When I saw Jeff’s post card with 2 sculptures, my thoughts were of squishy koosh-balls. This was a huge squiggly ball, a ball that invited one to curl up within the soft tentacles but, of course, they aren’t soft and there’s no cuddling. It’s made of stern clay that softly flows through space.
Jeff’s high school was the Metropolitan Regional Technical Center in Providence RI where every student is required to work as an intern 2 days each week. Jeff looked around a bit before deciding to ask to work at a pottery studio. He had to clean up and do odd jobs and in turn he learned to throw, fire kilns and really get interested in clay. By the time he was a senior Jeff thought he might become a functional, production potter. People encouraged him to explore Alfred University.
Jeff wasn’t sure that his portfolio would get him into Alfred but he gave it a try and when I asked him if AU has been a good experience his body language extruded a living exclamation point at the end of a heart-felt, “Yes.”
Alfred has been a good place to learn, to find new paths, to make lasting connections and to both change and grow. One thing that changed his view of art was a sound class with Andrew Deutsch. Jeff said that class opened him up. He’s also been encouraged greatly by Wayne Higby and many others.
Jeff still likes pots but his work with clay has changed full tilt from the functional stuff he started with. He doesn’t think of his work in words as much as forms and ideas that represent creatures of microscopic, unknown, hidden universes. One he showed me is a core with 2,000+ holes in it. There are clay “sticks” to fit into each hole. These sticks look both delicate and confrontational.
If there is a theme in his work it’s modular. He said that if he thinks about a substance he looks into it knowing that it can be broken down into a basic element or a bit of energy. The universe is about variety without end yet all these different things – plants, animals, microorganisms, minerals, whatever - come from the same basic blocks. He thinks not of words but of clay and particles and how they can be endlessly reorganized.
When Jeff takes his modules into a gallery he isn’t sure what’s going to happen with the space. People come in to see what he’s doing and they interact with him as well as the modules. Each time one of his sculptures goes together it can be, most likely will be, different. He enjoys watching pieces grow into sculptures and enjoys the sense of play that people find in his modules. He particularly enjoys working on his forms with the many friends he has watched develop as artists over the four years while he too was growing.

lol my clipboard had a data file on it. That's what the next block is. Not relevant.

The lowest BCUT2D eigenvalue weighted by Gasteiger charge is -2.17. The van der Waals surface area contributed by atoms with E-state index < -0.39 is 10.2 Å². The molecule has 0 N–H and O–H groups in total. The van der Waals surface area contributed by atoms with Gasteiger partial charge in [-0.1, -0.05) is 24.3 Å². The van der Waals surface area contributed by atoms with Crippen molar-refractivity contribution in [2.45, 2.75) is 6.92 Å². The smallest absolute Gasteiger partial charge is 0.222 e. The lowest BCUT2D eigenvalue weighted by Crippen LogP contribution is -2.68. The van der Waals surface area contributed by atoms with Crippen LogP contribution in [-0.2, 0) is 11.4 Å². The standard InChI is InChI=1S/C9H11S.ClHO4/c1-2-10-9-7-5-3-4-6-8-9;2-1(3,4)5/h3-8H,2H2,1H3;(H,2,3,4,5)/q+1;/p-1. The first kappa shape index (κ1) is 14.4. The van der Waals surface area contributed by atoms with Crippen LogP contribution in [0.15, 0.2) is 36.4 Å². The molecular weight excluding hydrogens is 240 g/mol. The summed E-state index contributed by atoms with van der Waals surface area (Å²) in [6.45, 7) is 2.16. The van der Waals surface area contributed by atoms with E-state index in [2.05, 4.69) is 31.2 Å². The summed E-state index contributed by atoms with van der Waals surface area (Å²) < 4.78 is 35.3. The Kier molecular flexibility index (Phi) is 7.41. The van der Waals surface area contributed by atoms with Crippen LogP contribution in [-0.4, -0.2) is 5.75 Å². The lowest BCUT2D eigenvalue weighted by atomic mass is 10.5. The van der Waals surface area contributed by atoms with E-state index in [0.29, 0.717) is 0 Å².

Jeff’s work is terra cotta, mostly unglazed, bisque fired and fragile. There are thousands of leafy parts and thousands of sticks and thousands of – words escape me. Jeff says that there’s a sort of zen to making things over and over again. He visited the Cutco factory in Olean and talked with a man who takes the burr off the blades of knives and this guy has done the process for 30 years and has an art to his every movement. Jeff respects that authority of movement.
Jeff’s sticks (that’s my word, not his) are made 9 at a time with a clay extruder. He cuts them off and rolls them out a bit to finish the ends. Some ends have hooks so they can hang from the bottoms of pieces and others have a simple, rounded point.
Some clay seeps around the edge of the extruder as he works and these become organic, leafy shapes that top some of the sculptures. All the pieces are fragile. Some of the sculptures will be up on legs that will just almost at the point of breaking. He likes it that ceramics, as a material, is so permanent but he is using it in a way that emphasizes the fragility.
After graduation Jeff would like to travel. He plans to go to China to the Central Academy of Fine Arts in Beijing. He’d like to explore the world for a while and eventually go to grad school.
Jeff has no name for his thesis exhibition. He’d rather leave titles and definitions up to you. His work will be in the Cohen Studio at the rear of 55 North Main Street. For those of you unfamiliar with Alfred, the Cohen Studio is behind a pink house across the street from Nana’s Japanese Café. There’s a small parking area and inside the building you’ll find maps to all the other thesis exhibitions opening around the campus between 4 and 7 pm on Saturday, May 9.

Saturday, April 4, 2009

Borobudur, Indonesia

Yesterday we went to Borobudur, Indonesia’s largest Buddhist temple. Impressive, huge and detailed as it was, something was missing.